Notably, in a decision penned by Associate Justice Santiago, the Supreme Court en banc, ruled
that a repatriated person regains his old citizenship.[6] As noted civilist Arturo Tolentino said: there are
two ways of acquiring citizenship which is (1) by birth and (2) by naturalization. These ways of acquiring
citizenship correspond to the two kinds of citizens: natural-born citizen and naturalized citizen. In the
constitution, it is defined that natural-born citizens are those who are citizens of the Philippines from birth
without having to perform any act to acquire or perfect their Philippine citizenship.[7] On the other hand
naturalized citizen are those who become Filipinos through naturalization, generally under the Revised
Naturalization Law[8] or by Republic Act. No.530.[9] There is special type of citizenship for repatriated
Filipinos.
As earlier mentioned, there are three ways of reacquiring citizenship. Repatriation as a means of
reacquiring citizenship would result to the reacquisition of the original citizenship, since it only consists of
taking the oath of allegiance of the Republic of the Philippines and registering said oath in the Local Civil
Registry of the place where the person concerned last resided.[10] Since there are only two kinds of
citizens, a repatriated person would eventually fall in either one. Since a repatriated person is not
naturalized, and there is an absence of a category of repatriated persons, then by deduction he is a naturalborn citizen.[11]
However, in the dissenting opinion penned by Justice Sandoval-Gutierrez[12], he claimed that
reacquisition of citizenship through repatriation does not make a person a natural-born. It is noted that this
person, for some time became an alien and it is absurd that he will still revert back to his original naturalborn status. Evidently he did several processes, which is repatriation, to regain his citizenship.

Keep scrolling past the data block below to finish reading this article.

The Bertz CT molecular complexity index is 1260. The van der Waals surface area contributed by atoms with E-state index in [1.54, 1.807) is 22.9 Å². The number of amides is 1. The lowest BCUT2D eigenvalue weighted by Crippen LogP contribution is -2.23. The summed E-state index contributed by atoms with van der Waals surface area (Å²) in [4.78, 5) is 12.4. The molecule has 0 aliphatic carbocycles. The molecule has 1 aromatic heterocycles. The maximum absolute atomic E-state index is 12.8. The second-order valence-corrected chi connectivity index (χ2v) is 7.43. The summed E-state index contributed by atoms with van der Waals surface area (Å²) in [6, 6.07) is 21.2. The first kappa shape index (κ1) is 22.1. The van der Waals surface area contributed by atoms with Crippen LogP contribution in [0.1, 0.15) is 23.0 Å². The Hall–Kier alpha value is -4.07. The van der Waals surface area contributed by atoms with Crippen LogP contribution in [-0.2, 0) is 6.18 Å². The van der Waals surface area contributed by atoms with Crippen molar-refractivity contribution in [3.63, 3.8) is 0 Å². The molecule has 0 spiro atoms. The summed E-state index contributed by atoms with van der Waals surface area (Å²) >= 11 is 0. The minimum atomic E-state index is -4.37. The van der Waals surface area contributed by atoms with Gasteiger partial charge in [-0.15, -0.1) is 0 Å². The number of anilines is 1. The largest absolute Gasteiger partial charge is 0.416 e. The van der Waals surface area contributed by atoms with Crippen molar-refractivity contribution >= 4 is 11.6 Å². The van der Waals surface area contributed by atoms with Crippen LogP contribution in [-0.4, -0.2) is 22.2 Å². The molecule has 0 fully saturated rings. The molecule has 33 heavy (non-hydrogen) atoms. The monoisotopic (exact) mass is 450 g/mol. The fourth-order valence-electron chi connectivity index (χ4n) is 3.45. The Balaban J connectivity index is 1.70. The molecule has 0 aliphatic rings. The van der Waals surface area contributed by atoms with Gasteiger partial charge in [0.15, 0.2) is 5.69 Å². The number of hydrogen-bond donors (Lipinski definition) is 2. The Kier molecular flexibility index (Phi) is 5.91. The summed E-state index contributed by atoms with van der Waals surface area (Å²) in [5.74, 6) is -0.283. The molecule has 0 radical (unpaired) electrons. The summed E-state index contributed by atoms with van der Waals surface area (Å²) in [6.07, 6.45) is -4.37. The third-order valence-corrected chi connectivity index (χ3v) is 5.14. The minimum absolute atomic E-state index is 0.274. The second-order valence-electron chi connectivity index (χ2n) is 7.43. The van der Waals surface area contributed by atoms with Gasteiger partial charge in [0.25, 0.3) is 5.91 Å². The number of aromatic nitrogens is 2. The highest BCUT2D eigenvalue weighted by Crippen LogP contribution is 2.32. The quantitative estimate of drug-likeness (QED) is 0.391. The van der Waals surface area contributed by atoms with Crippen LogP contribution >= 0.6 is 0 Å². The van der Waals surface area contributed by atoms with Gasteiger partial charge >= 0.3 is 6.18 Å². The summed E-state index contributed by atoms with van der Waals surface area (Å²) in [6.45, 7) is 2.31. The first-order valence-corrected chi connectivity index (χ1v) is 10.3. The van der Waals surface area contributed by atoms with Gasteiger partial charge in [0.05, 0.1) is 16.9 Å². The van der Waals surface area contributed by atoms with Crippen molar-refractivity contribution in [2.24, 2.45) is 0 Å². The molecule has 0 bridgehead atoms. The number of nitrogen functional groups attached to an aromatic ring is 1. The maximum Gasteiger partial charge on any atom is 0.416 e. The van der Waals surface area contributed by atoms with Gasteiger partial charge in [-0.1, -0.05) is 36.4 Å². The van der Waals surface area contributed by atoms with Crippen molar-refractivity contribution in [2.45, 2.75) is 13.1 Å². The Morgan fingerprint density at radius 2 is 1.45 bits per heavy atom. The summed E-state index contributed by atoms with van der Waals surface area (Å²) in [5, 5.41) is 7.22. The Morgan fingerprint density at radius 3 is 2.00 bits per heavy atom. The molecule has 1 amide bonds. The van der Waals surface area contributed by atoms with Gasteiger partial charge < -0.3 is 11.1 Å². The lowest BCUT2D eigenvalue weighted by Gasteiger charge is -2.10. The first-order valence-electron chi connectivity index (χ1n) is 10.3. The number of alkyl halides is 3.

Repatriation also entitles the minor children to be Filipino citizens.[13] Once the repatriation of
either of their parents is perfected then the minor children can acquire Filipino citizenship as well. This is
in line with the followed mode of acquisition of citizenship which is jus sangunis.
In Lim v. Republic[21], the Court held that a female citizen, who has lost her citizenship by reason of
marriage to an alien, may regain her original citizenship by taking the oath of allegiance to the Republic of
the Philippines and registering such oath in the proper civil registry.
R.A. No. 8171[22] also currently provides for the repatriation of natural-born citizens. Natural-born
Filipinos who have lost their Philippine citizenship may reacquire Philippine citizenship upon filing a
petition with the Special Committee on Naturalization.[23] They must make a declaration that (1) petitioner
is not a person opposed to organized government or affiliated with any association or group of persons who
uphold and teach doctrines opposing organized government; (2) petitioner is not a person defending or
teaching the necessity or propriety of violence, personal assault, or assassination for the predominance of
their ideas; (3) petitioner is not a person convicted of crimes against moral turpitude; or (4) petitioner is not
a person suffering from mental alienation or incurable contagious diseases.[24]